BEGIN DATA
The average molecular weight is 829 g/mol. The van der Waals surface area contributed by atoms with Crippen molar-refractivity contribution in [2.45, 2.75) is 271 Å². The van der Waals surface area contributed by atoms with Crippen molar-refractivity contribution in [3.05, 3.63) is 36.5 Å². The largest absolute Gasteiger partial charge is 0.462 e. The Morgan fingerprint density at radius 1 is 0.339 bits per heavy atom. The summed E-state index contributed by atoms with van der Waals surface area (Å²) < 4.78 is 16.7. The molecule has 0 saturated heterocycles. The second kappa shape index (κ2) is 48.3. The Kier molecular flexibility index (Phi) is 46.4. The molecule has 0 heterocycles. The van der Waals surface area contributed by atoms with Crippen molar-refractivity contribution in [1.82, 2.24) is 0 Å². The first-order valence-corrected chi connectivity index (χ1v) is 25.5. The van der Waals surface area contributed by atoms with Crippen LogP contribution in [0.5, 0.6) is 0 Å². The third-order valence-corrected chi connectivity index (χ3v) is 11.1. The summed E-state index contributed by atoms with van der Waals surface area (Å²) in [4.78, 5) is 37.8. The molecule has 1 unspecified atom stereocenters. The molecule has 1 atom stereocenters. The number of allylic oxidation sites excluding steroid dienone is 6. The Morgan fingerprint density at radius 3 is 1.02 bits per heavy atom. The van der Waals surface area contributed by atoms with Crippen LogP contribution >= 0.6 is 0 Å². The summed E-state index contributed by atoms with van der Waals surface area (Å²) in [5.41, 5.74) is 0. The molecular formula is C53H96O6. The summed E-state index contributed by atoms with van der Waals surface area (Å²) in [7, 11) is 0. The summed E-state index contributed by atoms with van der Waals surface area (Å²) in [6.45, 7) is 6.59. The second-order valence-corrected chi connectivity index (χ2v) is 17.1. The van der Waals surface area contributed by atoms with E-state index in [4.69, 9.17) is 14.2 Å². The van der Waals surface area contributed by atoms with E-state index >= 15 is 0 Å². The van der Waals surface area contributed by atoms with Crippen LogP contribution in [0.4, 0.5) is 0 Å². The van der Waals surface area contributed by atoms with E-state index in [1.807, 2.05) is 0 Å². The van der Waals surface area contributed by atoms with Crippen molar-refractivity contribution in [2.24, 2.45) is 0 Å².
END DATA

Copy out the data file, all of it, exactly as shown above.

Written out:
The average molecular weight is 829 g/mol. The van der Waals surface area contributed by atoms with Crippen molar-refractivity contribution in [2.45, 2.75) is 271 Å². The van der Waals surface area contributed by atoms with Crippen molar-refractivity contribution in [3.05, 3.63) is 36.5 Å². The largest absolute Gasteiger partial charge is 0.462 e. The Morgan fingerprint density at radius 1 is 0.339 bits per heavy atom. The summed E-state index contributed by atoms with van der Waals surface area (Å²) < 4.78 is 16.7. The molecule has 0 saturated heterocycles. The second kappa shape index (κ2) is 48.3. The Kier molecular flexibility index (Phi) is 46.4. The molecule has 0 heterocycles. The van der Waals surface area contributed by atoms with Crippen molar-refractivity contribution in [1.82, 2.24) is 0 Å². The first-order valence-corrected chi connectivity index (χ1v) is 25.5. The van der Waals surface area contributed by atoms with Crippen LogP contribution in [0.5, 0.6) is 0 Å². The third-order valence-corrected chi connectivity index (χ3v) is 11.1. The summed E-state index contributed by atoms with van der Waals surface area (Å²) in [4.78, 5) is 37.8. The molecule has 1 unspecified atom stereocenters. The molecule has 1 atom stereocenters. The number of allylic oxidation sites excluding steroid dienone is 6. The Morgan fingerprint density at radius 3 is 1.02 bits per heavy atom. The van der Waals surface area contributed by atoms with Crippen LogP contribution >= 0.6 is 0 Å². The summed E-state index contributed by atoms with van der Waals surface area (Å²) in [5.41, 5.74) is 0. The molecular formula is C53H96O6. The summed E-state index contributed by atoms with van der Waals surface area (Å²) in [7, 11) is 0. The summed E-state index contributed by atoms with van der Waals surface area (Å²) in [6.45, 7) is 6.59. The second-order valence-corrected chi connectivity index (χ2v) is 17.1. The van der Waals surface area contributed by atoms with E-state index in [4.69, 9.17) is 14.2 Å². The van der Waals surface area contributed by atoms with E-state index >= 15 is 0 Å². The van der Waals surface area contributed by atoms with Crippen LogP contribution in [0.4, 0.5) is 0 Å². The van der Waals surface area contributed by atoms with E-state index in [1.807, 2.05) is 0 Å². The van der Waals surface area contributed by atoms with Crippen molar-refractivity contribution in [2.24, 2.45) is 0 Å².